Now only one `String` is created per new line, one for the last remaining part and one after the final concatenation. ... n+3 objects are created.

Using a Buffer
If I could get rid of half of the `String` splitting, why not drop the other half too?
```public String wrap(String line, int maxLineLen) {
StringBuilder accumulator = new StringBuilder();
accumulator.append(line);
int pos = 0;
int inserted = 0;
while (pos + maxLineLen < line.length()) {
int indexOfBlank = line.lastIndexOf(BLANK, pos + maxLineLen);
if (indexOfBlank > pos - 1) {
accumulator.setCharAt(inserted + indexOfBlank, NEWLINE);
pos = indexOfBlank + 1;
} else {
accumulator.insert(inserted + pos + maxLineLen, NEWLINE);
pos = pos + maxLineLen;
inserted++;
}
}
return accumulator.toString();
}```
Only one `StringBuilder` and one `String` are created. ... 2 objects are created. This is definitely the most garbage collector friendly solution because it creates only one temporary object, the `StringBuilder`.

Copying Characters
If there are blanks in `line` then all characters get copied once in `append()` and all solutions behave similar. (The method `substring()` does not copy characters, it just creates a new `String` with different pointers in the character array of the original `String`.) But if there are no blanks in `line` then the last solution copies all characters after the split point around one or more times. Copying large numbers of characters might be slower than allocating an object, especially as the JVM/Hotspot is optimised for short lived, small objects.

Resizing the StringBuilder
For all solutions using an explicit `StringBuilder` another optimisation is to avoid automatic resizing. The size of `accumulator` must be large enough to contain all additional newlines. If a line has a blank then it's replaced, so no new character is added. Only when a line contains no blank, then a newline is inserted. This can happen up to `lineLen / maxLineLen` times. Flooring (rounding down in integer division) is the right thing because after the last part, e.g. `remainingLine`, nothing is added.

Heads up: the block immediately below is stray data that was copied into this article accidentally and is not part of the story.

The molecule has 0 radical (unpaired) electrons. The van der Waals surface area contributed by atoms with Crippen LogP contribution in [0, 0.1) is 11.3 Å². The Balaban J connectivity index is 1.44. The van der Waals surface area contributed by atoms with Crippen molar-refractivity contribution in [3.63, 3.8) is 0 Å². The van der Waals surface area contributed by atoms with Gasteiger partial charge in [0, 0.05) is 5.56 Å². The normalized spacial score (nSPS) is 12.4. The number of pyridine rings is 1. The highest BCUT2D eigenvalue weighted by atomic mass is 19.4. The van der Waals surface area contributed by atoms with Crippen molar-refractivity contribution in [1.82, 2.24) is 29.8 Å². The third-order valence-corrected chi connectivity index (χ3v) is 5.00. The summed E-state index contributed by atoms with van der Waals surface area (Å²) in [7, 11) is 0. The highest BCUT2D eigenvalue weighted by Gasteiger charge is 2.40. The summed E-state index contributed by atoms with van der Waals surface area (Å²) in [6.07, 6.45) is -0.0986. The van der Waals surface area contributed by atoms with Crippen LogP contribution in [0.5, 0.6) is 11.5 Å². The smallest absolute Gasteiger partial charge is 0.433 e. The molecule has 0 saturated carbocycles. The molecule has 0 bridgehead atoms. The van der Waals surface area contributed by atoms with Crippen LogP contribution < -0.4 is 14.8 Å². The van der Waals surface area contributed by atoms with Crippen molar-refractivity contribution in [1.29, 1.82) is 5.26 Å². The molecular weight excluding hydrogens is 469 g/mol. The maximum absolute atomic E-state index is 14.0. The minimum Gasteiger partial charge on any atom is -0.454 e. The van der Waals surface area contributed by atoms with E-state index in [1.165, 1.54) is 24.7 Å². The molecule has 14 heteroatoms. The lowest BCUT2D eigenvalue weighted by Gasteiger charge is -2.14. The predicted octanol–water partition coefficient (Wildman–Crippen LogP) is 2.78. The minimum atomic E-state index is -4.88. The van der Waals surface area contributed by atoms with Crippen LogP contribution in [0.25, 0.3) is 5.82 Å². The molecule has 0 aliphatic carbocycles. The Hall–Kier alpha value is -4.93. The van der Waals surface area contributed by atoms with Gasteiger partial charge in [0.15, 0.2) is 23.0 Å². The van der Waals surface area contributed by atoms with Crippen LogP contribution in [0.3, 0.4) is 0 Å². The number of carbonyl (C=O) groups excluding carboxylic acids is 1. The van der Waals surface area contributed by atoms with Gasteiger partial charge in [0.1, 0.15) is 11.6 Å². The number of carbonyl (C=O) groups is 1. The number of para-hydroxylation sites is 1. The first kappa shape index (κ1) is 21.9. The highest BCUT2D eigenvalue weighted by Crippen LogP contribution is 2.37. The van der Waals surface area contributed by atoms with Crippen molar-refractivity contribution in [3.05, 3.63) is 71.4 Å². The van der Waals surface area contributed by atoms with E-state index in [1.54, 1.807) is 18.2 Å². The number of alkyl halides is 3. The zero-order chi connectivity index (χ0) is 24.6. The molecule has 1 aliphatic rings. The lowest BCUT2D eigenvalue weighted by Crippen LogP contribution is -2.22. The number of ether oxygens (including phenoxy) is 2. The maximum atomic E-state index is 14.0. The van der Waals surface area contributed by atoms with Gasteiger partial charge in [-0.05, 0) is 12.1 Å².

```...
StringBuilder accumulator =
new StringBuilder(calcMaxSize(line.length(), maxLineLen));
...
private int calcMaxSize(int lineLen, int maxLineLen) {
int maxCharsAdded = lineLen / maxLineLen;
return lineLen + maxCharsAdded;
}```
Note that all these optimisations are highly theoretical. In a typical web or database application it doesn't matter at all if a few temporary objects are created or not. Remember that "Early optimisation is the root of all evil" (Donald Knuth). I would stick with the first solution because it's the shortest and easy to understand.

Bonus Round
```public String wrap(String line, int maxLineLen) {
return line.replaceAll("([^ ]{" + maxLineLen + "})" + // 1
"(?=[^ ])" +                                       // 2
"|" +                                              // 3
"(.{1," + maxLineLen + "})" +                      // 4
" ",                                               // 5
"\$1\$2" + NEWLINE);
}```
This solution is even shorter, just one line using a Regular Expression. It replaces the split points with a newline or adds one. The pattern matches areas of `line` which (1) contain exact `maxLineLen` characters that are not blanks, (2) which must be followed by a character that's not a blank (and which is not consumed) (3) or it matches areas of (4) one up to `maxLineLen` characters (5) which are followed by a blank. The match is replaced with the first (1) and second (3) groups together with a newline. The single blank (5) is not a member of any group and is dropped.

(Get the source at Bitbucket.)

Chuck Krutsinger said...
This comment has been removed by the author.
Peter Kofler said...

Chuck,
thank you for the comment on the Bonus Round solution. Yes there is a problem if maxLineLen is greater than the length of line, then no newline should be inserted.

I had a look and fixed the regex, which makes it even more incomprehensible ;-) Between the lines // 3 and // 4 I added

"(?=.{" + maxLineLen + "}.)" +

which by negative look-ahead makes sure that // 4 and // 5 only match if there are more than maxLineLen characters in the line. Thank you for pointing it out. I update the source.